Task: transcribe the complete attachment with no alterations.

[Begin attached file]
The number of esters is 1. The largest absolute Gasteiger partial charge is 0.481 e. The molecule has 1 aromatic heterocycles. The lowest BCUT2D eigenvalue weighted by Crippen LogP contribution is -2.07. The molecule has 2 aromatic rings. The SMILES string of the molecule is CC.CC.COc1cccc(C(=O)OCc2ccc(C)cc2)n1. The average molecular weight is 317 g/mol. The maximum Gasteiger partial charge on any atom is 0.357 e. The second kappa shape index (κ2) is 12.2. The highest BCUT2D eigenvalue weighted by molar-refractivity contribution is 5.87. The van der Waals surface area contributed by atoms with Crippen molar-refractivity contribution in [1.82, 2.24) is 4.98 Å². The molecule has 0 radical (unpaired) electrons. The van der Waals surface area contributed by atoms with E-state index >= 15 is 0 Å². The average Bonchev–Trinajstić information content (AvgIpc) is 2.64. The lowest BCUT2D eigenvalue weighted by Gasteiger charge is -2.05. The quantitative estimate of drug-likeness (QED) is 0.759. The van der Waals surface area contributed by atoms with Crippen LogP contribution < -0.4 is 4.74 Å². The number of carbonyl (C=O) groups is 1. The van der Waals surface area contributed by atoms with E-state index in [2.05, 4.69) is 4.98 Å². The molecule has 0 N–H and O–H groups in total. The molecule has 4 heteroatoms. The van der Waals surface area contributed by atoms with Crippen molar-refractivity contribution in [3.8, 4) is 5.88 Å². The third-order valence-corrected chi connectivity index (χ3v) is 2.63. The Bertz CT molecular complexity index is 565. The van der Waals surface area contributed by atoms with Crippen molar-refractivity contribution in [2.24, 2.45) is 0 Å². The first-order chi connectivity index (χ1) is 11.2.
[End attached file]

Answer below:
The number of esters is 1. The largest absolute Gasteiger partial charge is 0.481 e. The molecule has 1 aromatic heterocycles. The lowest BCUT2D eigenvalue weighted by Crippen LogP contribution is -2.07. The molecule has 2 aromatic rings. The SMILES string of the molecule is CC.CC.COc1cccc(C(=O)OCc2ccc(C)cc2)n1. The average molecular weight is 317 g/mol. The maximum Gasteiger partial charge on any atom is 0.357 e. The second kappa shape index (κ2) is 12.2. The highest BCUT2D eigenvalue weighted by molar-refractivity contribution is 5.87. The van der Waals surface area contributed by atoms with Crippen molar-refractivity contribution in [1.82, 2.24) is 4.98 Å². The molecule has 0 radical (unpaired) electrons. The van der Waals surface area contributed by atoms with E-state index >= 15 is 0 Å². The average Bonchev–Trinajstić information content (AvgIpc) is 2.64. The lowest BCUT2D eigenvalue weighted by Gasteiger charge is -2.05. The quantitative estimate of drug-likeness (QED) is 0.759. The van der Waals surface area contributed by atoms with Crippen LogP contribution < -0.4 is 4.74 Å². The number of carbonyl (C=O) groups is 1. The van der Waals surface area contributed by atoms with E-state index in [2.05, 4.69) is 4.98 Å². The molecule has 0 N–H and O–H groups in total. The molecule has 4 heteroatoms. The van der Waals surface area contributed by atoms with Crippen molar-refractivity contribution in [3.8, 4) is 5.88 Å². The third-order valence-corrected chi connectivity index (χ3v) is 2.63. The Bertz CT molecular complexity index is 565. The van der Waals surface area contributed by atoms with Crippen molar-refractivity contribution in [2.24, 2.45) is 0 Å². The first-order chi connectivity index (χ1) is 11.2.